of shifting a SP3 oligonucleotide (data not shown). The
presence of Plzf in the retarded DNA protein complex
was confirmed by Western blot analysis of the proteins
eluted from the region of the gel encompassing the
shifted band observed utilizing wild-type extracts (Fig-
ure 2C). We confirmed that this interaction is direct by
the ability of GST-Plzf to bind to an oligo spanning
Hoxd11 RRIX (Figure 2E).
To assess whether Plzf binds to Hox regulatory ele-
ments in vivo, we performed DNA immunoprecipitation
limb cells. We specifically detected Hoxd11 RRIX in the
DNA that was bound by Plzf in vivo (Figure 2D).
Plzf possesses an evolutionarily conserved BTB/POZ
domain that has been shown to mediate homodimeriza-
tion (Minucci et al., 2000). In order to assess if Plzf
the HoxD locus, we utilized scanning force microscopy
(SFM) to visualize stretches of Hoxd11 genomic DNA in
the presence of GST-Plzf. To this end, purified GST-
Plzf was incubated with different DNA fragments within
Hoxd11 (Figures 2A and 2G). The samples were depos-
ited on freshly cleaved mica and imaged by SFM. The
position of GST-Plzf along the DNA was determined by
Elevated HoxD Gene Expression Is Rescued by
the Reintroduction of Plzf in Limb Cultures
Derived from Plzf?/?Embryos
As alterations in limb development may result in the
ectopic activation of 5?HoxD genes, whose elevated
expression are a response to these morphological
changes, we sought to test whether the anteriorization
of HoxD transcripts in Plzf?/?embryos was a direct or
indirect consequence of Plzf activity. To this end, we
utilized low-density primary limb cells from wild-type
and Plzf?/?embryos to assay the level of expression
of one of the 5?HoxD genes that showed anteriorized
expression in the hindlimb bud, Hoxd13. Plzf?/?limb
cultures showed a marked increase in Hoxd13 tran-
scripts with respect to wild-type cultures, by Northern
blot analysis (Figure 1C; and data not shown). The rein-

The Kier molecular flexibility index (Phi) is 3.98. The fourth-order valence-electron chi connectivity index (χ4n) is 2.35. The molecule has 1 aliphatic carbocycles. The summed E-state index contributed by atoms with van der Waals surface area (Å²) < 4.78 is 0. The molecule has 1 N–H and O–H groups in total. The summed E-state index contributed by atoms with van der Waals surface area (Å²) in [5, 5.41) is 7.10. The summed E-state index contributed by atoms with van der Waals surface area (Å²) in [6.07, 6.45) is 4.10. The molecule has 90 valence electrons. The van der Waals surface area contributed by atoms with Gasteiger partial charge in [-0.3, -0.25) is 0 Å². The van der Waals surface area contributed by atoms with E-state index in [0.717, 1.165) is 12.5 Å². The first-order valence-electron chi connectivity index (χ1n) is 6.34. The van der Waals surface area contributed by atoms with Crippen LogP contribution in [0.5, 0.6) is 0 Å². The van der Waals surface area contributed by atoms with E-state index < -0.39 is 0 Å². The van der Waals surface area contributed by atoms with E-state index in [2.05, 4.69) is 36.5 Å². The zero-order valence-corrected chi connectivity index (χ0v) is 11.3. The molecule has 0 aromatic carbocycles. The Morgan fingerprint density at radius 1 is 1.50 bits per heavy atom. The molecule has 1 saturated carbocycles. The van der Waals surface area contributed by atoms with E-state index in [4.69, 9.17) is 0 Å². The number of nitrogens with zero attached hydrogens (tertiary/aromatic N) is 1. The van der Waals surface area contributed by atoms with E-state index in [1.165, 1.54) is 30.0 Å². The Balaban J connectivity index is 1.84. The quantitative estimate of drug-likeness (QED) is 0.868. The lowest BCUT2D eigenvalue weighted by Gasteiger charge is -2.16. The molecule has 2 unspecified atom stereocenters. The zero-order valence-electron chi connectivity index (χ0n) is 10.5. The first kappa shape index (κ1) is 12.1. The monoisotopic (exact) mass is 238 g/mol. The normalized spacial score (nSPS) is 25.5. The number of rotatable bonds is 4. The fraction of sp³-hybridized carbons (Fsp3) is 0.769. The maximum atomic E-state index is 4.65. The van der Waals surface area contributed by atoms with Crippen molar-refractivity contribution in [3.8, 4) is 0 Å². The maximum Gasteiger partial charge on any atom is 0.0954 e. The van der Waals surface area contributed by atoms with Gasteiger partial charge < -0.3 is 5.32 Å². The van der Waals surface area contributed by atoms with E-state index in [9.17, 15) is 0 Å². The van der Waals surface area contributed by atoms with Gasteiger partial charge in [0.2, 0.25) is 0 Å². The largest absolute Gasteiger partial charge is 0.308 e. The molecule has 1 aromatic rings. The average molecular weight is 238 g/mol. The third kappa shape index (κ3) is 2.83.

troduction of Plzf in Plzf?/?limb cultures (Experimental
Procedures) reduced the level of Hoxd13 transcripts to
while it had no effect on the expression of Hoxb2, a Hox
therefore suggest that Plzf directly modulates the expres-
sion of 5?HoxD genes in primary limb cells.
Plzf Binds to Multiple Sites within the 5?HoxD
Gene Cluster and Mediates Long-Range
To understand the mechanisms by which Plzf mediates
for the presence of putative Plzf binding sites (Li et al.,
Role of Plzf in Hox Gene Regulation
Figure 2. Plzf Binds to Multiple Sites within Regulatory Regions of the Hoxd11 Gene and Mediates Long-Range Interactions through DNA
(A) Schematic representation of the Hoxd11 gene, which contains five (1–5) Plzf binding sites (indicated by the star). Evolutionarily conserved
regulatory regions within the gene are boxed and numbered.
(B) Electromobility shift analysis with oligonucleotides spanning each of the Plzf binding sites within Hoxd11 incubated with Plzf?/?and wild-
type limb extracts.
(C) Western blot analysis of the shifted complex observed in (B) utilizing wild-type limb extracts and an oligonucleotide spanning the Plzf
binding site within Hoxd11 regulatory region IX. Lane 1, COS-1 cells transfected with a Plzf expression vector. Lane 2, proteins from shifted